It wasn’t such a crazy notion. A2Z’s clientele is impressive. It includes the Community Foundation for the Fox Valley Region, the Fox Valley Symphony Orchestra, the Fox Cities Convention & Visitors Bureau, the Kohler Foundation, Feeding America Eastern Wisconsin, United Way Fox Cities, Ascension, Insight Publications, the Champion Center, Neuroscience Group, Appleton’s Octoberfest and Secura.

Branding has become a game-changer in the marketing industry and is a major part of A2Z’s business. A2Z helps companies brand and rebrand themselves through quality logo designs and messaging to illustrate what the company stands for and believes in.

“We live in an information-rich society where we can get information in a flash,” Amstutz said. “The problem is we’re time poor. Businesses are basically jockeying for attention. Having a strong logo and brand identity are so important because people connect and feel a certain way about them. When you see that logo, you know what it is. You know it’s trusted and will provide a service or product. It’s a great time saver and a shortcut to getting someone to make a very quick decision.

“What I’m really proud of is that when we develop a logo, it lasts. There are so many logos we developed well over a decade ago that are still in use. We’re not going to whip out a quick logo on the fly for a couple bucks. We go in-depth because we see it as a really important investment toward the future of that organization.”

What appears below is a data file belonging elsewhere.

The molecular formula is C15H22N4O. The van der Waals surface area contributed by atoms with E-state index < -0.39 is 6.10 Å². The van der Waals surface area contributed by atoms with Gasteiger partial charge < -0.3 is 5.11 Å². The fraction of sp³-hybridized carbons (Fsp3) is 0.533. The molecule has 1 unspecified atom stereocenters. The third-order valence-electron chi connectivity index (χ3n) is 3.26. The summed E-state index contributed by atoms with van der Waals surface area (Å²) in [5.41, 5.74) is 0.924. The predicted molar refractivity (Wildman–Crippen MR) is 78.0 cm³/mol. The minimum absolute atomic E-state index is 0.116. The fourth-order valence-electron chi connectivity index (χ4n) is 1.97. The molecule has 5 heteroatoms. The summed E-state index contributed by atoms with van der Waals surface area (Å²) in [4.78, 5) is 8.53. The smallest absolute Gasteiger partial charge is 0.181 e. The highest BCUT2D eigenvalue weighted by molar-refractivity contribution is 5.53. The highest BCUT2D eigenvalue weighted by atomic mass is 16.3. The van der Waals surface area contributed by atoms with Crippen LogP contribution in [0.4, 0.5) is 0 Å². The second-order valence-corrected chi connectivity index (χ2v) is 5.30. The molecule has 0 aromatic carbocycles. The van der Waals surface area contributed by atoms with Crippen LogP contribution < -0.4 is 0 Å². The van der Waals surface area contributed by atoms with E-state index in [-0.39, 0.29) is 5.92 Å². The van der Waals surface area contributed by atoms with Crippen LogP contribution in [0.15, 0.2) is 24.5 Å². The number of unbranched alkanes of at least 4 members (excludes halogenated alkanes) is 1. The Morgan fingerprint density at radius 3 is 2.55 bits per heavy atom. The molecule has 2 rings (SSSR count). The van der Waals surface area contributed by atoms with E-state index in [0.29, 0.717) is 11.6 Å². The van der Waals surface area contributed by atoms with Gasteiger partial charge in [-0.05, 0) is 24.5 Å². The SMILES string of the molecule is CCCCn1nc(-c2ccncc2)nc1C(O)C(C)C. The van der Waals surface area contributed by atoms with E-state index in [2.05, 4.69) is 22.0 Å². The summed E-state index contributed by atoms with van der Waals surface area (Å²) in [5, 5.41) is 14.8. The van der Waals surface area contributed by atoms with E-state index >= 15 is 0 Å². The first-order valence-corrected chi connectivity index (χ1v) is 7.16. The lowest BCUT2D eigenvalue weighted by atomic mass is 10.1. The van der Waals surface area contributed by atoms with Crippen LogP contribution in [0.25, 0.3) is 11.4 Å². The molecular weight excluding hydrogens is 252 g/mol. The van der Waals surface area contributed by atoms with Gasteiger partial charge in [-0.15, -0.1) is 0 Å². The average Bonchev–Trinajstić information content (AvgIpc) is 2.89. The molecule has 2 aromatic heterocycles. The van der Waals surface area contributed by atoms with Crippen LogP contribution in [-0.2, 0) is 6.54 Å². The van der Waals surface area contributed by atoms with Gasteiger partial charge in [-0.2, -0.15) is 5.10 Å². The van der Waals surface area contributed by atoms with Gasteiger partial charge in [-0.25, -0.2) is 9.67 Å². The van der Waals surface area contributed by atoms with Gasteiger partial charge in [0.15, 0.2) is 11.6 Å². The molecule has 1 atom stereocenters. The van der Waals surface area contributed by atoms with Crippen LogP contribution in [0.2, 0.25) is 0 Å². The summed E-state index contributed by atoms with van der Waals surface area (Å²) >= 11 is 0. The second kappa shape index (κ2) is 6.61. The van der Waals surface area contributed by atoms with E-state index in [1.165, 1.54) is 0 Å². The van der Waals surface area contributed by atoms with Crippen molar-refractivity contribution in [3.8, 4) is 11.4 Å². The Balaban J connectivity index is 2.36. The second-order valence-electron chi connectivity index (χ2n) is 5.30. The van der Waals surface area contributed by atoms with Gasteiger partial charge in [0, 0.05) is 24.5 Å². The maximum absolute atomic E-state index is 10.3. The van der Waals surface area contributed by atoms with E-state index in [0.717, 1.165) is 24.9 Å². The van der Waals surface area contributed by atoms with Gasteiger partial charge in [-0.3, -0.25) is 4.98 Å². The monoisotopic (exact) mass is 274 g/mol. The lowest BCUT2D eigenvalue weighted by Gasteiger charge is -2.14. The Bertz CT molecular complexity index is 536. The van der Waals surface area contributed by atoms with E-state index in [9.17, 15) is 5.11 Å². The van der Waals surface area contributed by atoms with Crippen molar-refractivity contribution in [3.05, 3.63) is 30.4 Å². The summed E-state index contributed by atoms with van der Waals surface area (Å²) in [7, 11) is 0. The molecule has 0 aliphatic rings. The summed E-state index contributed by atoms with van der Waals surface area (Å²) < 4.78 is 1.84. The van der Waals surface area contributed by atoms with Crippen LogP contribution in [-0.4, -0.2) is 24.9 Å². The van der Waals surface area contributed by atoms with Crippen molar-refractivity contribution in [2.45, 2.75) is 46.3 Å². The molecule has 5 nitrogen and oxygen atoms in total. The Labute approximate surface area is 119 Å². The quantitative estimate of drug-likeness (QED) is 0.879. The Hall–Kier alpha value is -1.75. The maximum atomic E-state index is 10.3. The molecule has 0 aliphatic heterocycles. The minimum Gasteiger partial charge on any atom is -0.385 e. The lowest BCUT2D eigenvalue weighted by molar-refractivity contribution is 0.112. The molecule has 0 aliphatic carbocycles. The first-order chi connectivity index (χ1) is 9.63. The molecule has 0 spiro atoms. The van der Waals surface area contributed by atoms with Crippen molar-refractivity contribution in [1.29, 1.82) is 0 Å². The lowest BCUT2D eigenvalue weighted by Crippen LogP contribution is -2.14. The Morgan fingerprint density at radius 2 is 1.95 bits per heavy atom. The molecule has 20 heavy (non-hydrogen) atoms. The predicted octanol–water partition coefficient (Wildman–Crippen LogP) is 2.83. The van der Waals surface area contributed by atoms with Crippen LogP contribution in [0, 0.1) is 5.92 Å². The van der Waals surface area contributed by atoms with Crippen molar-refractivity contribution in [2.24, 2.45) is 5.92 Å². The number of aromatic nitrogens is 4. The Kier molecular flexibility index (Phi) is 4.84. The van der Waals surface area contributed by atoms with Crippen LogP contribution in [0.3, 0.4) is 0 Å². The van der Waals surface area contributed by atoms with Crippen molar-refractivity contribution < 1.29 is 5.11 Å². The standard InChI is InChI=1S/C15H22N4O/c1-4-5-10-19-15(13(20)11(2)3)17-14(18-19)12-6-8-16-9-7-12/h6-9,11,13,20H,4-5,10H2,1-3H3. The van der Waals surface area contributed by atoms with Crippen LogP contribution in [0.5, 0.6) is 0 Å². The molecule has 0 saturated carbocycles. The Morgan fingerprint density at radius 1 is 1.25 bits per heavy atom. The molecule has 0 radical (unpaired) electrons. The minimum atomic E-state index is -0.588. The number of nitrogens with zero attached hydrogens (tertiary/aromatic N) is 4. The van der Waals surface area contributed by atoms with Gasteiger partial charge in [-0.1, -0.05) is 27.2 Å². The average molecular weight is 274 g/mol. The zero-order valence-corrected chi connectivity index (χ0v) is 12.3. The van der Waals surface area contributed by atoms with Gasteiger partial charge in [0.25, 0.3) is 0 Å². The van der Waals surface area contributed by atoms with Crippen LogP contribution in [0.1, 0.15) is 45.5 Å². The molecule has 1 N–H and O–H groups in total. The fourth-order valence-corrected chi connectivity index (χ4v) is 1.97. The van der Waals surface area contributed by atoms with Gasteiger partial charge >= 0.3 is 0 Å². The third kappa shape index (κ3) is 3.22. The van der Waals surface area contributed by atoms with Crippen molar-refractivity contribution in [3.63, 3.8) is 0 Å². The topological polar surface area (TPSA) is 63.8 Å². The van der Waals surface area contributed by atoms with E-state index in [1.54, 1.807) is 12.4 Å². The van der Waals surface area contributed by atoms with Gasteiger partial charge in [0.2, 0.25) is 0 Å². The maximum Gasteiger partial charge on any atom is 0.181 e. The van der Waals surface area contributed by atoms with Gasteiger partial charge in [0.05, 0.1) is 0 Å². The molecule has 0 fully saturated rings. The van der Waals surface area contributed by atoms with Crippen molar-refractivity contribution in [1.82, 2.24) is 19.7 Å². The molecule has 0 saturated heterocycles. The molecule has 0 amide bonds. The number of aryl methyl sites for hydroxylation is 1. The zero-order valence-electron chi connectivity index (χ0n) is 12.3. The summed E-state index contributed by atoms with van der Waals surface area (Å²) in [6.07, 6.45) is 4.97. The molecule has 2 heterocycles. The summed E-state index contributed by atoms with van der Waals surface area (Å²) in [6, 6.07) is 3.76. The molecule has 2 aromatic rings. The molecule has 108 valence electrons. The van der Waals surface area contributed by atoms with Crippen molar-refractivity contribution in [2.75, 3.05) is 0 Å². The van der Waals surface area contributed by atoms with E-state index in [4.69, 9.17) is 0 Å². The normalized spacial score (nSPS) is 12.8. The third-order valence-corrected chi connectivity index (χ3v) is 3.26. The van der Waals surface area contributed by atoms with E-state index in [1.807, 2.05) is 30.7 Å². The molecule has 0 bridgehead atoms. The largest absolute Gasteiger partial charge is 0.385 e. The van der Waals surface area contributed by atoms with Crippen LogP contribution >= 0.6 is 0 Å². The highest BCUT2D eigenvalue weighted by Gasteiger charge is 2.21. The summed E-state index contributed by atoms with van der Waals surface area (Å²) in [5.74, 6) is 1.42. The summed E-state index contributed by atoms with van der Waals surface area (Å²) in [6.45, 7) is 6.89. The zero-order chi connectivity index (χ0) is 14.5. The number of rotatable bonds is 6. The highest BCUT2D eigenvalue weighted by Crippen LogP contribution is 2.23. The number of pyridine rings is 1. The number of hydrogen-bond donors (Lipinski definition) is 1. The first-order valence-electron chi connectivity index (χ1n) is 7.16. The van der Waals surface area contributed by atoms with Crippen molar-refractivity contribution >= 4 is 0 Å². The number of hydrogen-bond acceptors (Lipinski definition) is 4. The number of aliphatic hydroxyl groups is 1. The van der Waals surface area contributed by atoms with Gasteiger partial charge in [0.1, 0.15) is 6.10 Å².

The 920 Feature – March 2020

Veterans Helping Veterans

by Tim Froberg

Jack Voight had a vision of bringing veterans together to share conversation and camaraderie.

He never dreamed the fledgling group would grow to such significant proportions.

Voight is the founder of Vets and Friends of Wisconsin Inc. – an Appleton-based nonprofit organization that strives to make life better for military veterans through benefits, services and socialization.

Vets and Friends has a no-charge coffee house and a food pantry at 2508 N. Richmond St. It’s also a social center with a backyard garden area complete with patio furniture and a non-alcoholic bar, giving veterans a comfortable place to relax and chat.

But it has become more than just a gathering place for veterans. In addition to serving free breakfast to veterans on Fridays and free lunch on Saturdays, Vets and Friends helps homeless veterans find housing and offers mental health services through a local therapist-counselor affiliated with the VA Community program.